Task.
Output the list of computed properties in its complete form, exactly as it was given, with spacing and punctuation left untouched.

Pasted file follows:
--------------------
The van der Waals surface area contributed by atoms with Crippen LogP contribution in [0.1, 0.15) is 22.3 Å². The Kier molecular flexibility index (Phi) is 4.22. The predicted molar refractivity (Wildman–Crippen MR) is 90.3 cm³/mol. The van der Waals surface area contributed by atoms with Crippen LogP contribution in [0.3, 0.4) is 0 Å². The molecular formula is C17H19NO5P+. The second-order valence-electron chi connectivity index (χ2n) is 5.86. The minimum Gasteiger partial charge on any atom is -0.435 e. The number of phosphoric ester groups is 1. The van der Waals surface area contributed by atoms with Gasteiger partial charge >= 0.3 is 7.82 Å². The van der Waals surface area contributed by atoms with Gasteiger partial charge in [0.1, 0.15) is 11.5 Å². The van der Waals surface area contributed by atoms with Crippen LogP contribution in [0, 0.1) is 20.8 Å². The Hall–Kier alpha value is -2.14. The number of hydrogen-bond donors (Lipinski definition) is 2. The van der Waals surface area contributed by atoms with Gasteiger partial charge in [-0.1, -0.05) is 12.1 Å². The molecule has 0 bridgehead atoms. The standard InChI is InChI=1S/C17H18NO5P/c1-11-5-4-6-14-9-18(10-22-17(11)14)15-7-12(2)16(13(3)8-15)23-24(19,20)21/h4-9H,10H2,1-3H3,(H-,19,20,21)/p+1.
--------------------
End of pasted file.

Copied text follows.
The van der Waals surface area contributed by atoms with Crippen LogP contribution in [0.1, 0.15) is 22.3 Å². The Kier molecular flexibility index (Phi) is 4.22. The predicted molar refractivity (Wildman–Crippen MR) is 90.3 cm³/mol. The van der Waals surface area contributed by atoms with Crippen LogP contribution in [0.3, 0.4) is 0 Å². The molecular formula is C17H19NO5P+. The second-order valence-electron chi connectivity index (χ2n) is 5.86. The minimum Gasteiger partial charge on any atom is -0.435 e. The number of phosphoric ester groups is 1. The van der Waals surface area contributed by atoms with Gasteiger partial charge >= 0.3 is 7.82 Å². The van der Waals surface area contributed by atoms with Gasteiger partial charge in [0.1, 0.15) is 11.5 Å². The van der Waals surface area contributed by atoms with Crippen LogP contribution in [0, 0.1) is 20.8 Å². The Hall–Kier alpha value is -2.14. The number of hydrogen-bond donors (Lipinski definition) is 2. The van der Waals surface area contributed by atoms with Gasteiger partial charge in [-0.1, -0.05) is 12.1 Å². The molecule has 0 bridgehead atoms. The standard InChI is InChI=1S/C17H18NO5P/c1-11-5-4-6-14-9-18(10-22-17(11)14)15-7-12(2)16(13(3)8-15)23-24(19,20)21/h4-9H,10H2,1-3H3,(H-,19,20,21)/p+1.